By Arielle Sargent, GoPSUSPorts.com
UNIVERSITY PARK, Pa. - Penn State men's basketball has returned home from the road, set to close out its 2017 home slate hosting Ohio State Tuesday night at the Bryce Jordan Center.
Tonight, the Nittany Lions are looking to snap a three-game skid, coming off of an 81-71 loss on the road at Minnesota before hitting the road again to close out the regular season at Iowa Sunday.
Despite the record though, the season's far from over for head coach Patrick Chambers, who noted the Nittany Lions will continue their relentless pursuit to get better at Penn State basketball.
"This is a vicious puzzle that I'm trying to put together for some synergy and some chemistry and to make sure we finish strong, but most importantly continue to get better," Chambers said.
Among the pieces of the puzzle, leading rebounder and shot-blocker Mike Watkins was noticeably absent for most Minnesota outing, grabbing four boards and blocking three shots in 16 minutes on the court against the Golden Gophers.
"Mike was in foul trouble," Chambers said. "According to our analytics, he was plus-9 in 16 minutes."
Watkins' presence is no doubt key to the Nittany Lion defense, changing everything on the court.
"Mike is the main point of our defense and when he's out it's clear to see that it's hard to get rebounds," Carr said. "It kind of makes you buckle down more to keep your guy in front of him just knowing that Mike is not there to save you at the end of the day," Carr said.
As Penn State looks toward its final two games of the season though, Chambers remains focused on finding just the right combination on the court, believing that the Nittany Lions will have to earn the right to a little bit of luck, especially in a few league games that narrowly slipped away.
"We have to
continue to get better and hopefully this thing, the ball starts bouncing our
way," Chamber said. "You earn the right to have those lucky bounces, you earn
the right to have a little bit of luck to come your way and right now we haven't
found that yet."
Tony Carr Being Tony Carr
Ever since Chambers entrusted Carr with a level of responsibility on par with his veteran captains, the freshman guard has continued to prove why he earned it. Noting that his confidence level is at an all time high, it's not hard see where the certainty is coming from.
Leading the team with 13.2 points per game, Carr is also atop the team standings in assists, having recently set the freshman record with 119 on the year. With at least 20 points in back-to-back games, Carr also dished out seven helpers in both outings.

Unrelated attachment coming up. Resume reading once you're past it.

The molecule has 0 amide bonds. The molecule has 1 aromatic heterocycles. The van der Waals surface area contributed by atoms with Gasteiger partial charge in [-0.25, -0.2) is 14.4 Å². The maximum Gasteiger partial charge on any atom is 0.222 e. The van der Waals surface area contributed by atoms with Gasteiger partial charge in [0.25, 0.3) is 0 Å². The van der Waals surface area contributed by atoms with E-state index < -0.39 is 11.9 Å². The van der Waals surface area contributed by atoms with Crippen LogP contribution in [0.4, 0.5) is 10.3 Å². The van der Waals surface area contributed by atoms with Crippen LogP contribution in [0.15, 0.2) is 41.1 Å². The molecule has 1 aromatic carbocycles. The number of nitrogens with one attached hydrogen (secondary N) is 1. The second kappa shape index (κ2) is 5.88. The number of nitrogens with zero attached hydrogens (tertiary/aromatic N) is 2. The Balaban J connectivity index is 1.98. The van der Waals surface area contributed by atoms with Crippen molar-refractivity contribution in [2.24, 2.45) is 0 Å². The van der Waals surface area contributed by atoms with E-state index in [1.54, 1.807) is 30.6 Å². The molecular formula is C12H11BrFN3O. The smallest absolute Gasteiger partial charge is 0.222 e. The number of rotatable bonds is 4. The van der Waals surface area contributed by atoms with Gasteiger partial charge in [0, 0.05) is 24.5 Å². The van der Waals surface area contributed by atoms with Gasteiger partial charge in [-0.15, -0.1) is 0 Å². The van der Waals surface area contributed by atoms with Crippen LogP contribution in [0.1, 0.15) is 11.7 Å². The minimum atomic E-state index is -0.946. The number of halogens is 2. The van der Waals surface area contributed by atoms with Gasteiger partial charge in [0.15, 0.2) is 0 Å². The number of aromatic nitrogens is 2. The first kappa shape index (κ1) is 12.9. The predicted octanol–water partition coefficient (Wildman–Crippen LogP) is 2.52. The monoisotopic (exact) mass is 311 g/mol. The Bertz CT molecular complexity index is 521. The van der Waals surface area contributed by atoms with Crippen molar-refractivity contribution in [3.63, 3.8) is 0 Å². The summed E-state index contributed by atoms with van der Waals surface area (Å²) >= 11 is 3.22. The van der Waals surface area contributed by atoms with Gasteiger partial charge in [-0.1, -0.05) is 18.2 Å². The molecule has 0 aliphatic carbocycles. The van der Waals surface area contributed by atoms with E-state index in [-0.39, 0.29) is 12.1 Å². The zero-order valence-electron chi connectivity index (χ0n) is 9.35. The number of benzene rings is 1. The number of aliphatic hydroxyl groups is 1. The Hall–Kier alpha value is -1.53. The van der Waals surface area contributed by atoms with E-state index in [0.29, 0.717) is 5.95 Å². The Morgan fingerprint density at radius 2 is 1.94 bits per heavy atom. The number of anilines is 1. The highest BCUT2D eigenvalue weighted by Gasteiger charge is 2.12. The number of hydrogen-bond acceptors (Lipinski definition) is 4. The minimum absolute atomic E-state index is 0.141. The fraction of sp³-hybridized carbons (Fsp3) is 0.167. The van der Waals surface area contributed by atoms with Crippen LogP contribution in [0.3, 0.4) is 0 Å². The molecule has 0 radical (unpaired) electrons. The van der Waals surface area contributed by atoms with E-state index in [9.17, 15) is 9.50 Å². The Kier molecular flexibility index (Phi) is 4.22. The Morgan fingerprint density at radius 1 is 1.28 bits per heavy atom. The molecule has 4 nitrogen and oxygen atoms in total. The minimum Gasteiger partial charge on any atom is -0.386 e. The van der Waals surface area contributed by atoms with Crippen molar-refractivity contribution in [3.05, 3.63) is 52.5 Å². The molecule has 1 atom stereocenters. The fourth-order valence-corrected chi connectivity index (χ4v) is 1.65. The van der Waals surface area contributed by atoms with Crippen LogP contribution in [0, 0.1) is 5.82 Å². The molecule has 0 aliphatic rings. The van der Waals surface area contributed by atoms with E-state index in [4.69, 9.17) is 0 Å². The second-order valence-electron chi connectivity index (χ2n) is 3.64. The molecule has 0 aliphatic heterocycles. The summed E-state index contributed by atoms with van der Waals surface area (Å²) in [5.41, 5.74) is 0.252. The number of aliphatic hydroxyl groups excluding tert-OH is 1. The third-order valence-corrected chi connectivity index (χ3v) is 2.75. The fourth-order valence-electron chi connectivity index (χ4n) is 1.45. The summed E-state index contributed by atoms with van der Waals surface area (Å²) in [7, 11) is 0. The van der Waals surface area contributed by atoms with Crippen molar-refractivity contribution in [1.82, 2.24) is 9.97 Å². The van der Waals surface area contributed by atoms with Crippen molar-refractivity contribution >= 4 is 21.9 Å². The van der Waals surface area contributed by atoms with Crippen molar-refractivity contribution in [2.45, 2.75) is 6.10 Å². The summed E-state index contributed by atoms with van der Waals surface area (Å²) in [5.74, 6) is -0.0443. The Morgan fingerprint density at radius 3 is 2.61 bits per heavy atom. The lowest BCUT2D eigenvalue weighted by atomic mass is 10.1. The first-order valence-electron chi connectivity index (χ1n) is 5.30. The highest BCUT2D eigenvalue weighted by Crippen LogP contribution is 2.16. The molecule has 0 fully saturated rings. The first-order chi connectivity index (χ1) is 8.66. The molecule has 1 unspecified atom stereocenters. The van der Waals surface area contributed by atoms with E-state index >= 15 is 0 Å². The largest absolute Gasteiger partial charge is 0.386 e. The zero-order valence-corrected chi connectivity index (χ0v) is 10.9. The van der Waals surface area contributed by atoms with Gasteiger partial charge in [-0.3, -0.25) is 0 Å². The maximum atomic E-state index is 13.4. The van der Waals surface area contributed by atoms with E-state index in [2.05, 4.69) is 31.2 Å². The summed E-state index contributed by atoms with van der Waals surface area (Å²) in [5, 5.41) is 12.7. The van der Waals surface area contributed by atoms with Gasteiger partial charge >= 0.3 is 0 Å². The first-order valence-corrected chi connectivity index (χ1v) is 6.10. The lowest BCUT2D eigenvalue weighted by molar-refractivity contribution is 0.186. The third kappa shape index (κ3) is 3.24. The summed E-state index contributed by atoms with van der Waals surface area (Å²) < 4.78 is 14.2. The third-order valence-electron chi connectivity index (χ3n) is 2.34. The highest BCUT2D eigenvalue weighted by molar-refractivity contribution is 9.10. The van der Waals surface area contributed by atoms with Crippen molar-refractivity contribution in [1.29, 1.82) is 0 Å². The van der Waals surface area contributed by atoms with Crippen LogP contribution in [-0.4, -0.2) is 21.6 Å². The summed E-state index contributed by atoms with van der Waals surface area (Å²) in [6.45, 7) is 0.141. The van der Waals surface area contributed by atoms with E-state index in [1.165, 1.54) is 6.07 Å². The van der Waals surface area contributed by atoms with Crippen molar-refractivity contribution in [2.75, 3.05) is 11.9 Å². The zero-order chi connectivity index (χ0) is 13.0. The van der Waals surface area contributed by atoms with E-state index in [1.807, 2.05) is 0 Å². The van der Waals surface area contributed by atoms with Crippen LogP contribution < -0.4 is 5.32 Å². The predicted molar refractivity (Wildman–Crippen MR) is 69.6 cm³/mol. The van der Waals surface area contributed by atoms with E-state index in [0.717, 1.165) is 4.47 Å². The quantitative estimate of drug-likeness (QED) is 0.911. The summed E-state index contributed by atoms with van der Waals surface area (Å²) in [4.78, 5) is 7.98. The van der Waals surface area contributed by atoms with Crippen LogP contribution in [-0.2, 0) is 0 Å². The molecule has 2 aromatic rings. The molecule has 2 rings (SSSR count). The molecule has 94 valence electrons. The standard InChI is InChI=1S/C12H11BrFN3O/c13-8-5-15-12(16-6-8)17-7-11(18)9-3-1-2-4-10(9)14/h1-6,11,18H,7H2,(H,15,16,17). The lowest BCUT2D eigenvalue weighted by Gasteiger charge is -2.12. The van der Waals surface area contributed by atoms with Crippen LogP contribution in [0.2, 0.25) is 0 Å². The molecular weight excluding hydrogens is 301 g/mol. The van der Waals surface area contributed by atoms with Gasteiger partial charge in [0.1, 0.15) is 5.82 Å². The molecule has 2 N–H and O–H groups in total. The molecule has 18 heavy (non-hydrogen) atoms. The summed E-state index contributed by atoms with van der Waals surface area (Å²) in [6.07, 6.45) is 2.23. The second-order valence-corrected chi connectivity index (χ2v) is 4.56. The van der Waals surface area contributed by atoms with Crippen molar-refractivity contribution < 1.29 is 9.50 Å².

"Just kind of figuring out the college game a little bit more, game by game and just finding where I can be effective at," Carr said. "Coaches helping me out and putting me in different places on the floor, at different positions at different times, I would definitely say I'm a very confident player right now."
For Carr, that confidence doesn't come with out extra preparation, as he mentioned taking time to watch film and really identify areas he can be more effective in a different way that most players might approach film study.
"It [watching film] has helped me just so I could figure out where I could get post ups on some guys who are smaller than me or where I can attack certain defenses off the pick and roll and how the big men react to certain moves and things like that," Carr said. "Just watching it and seeing where I can make the game easier for myself and where I can get easier shots."
on the Court
While Penn State won't have any seniors on the court at tipoff, the Nittany Lions will honor the contributions of their senior managers, who truly play an important role in the team's success.
"I have great relationships with those guys off the court and just being on the road with us, and begin basically everywhere with us, they're not managers, they're kind of part of the team and I'm sure it's going to a special night for them," Carr said.
More from Carr on the role the #PSUMBB managers play for the Nittany Lions.
What About WHOOP
A few weeks ago, Chambers noted that the team had incorporated WHOOP technology into training. A watch-like apparatus worn on the wrist, WHOOP tracks a variety of metrics to help athletes reach their top performance potential. For Mike Watkins, part of reaching his highest potential, means getting solid sleep.
"I dealt with it at first, just to test it out, but once you start realizing, 'oh I'm not getting enough sleep,' you see the difference in your performance from when you get enough sleep and when you don't get enough sleep," Watkins said.
That's made all the difference for Watkins, who went from a three-four-hour sleep schedule to around nine hours of sleep at night.
"I was all over the place without the WHOOP," Watkins said.
Reach Arielle at firstname.lastname@example.org or follow on Twitter @arielle_sargent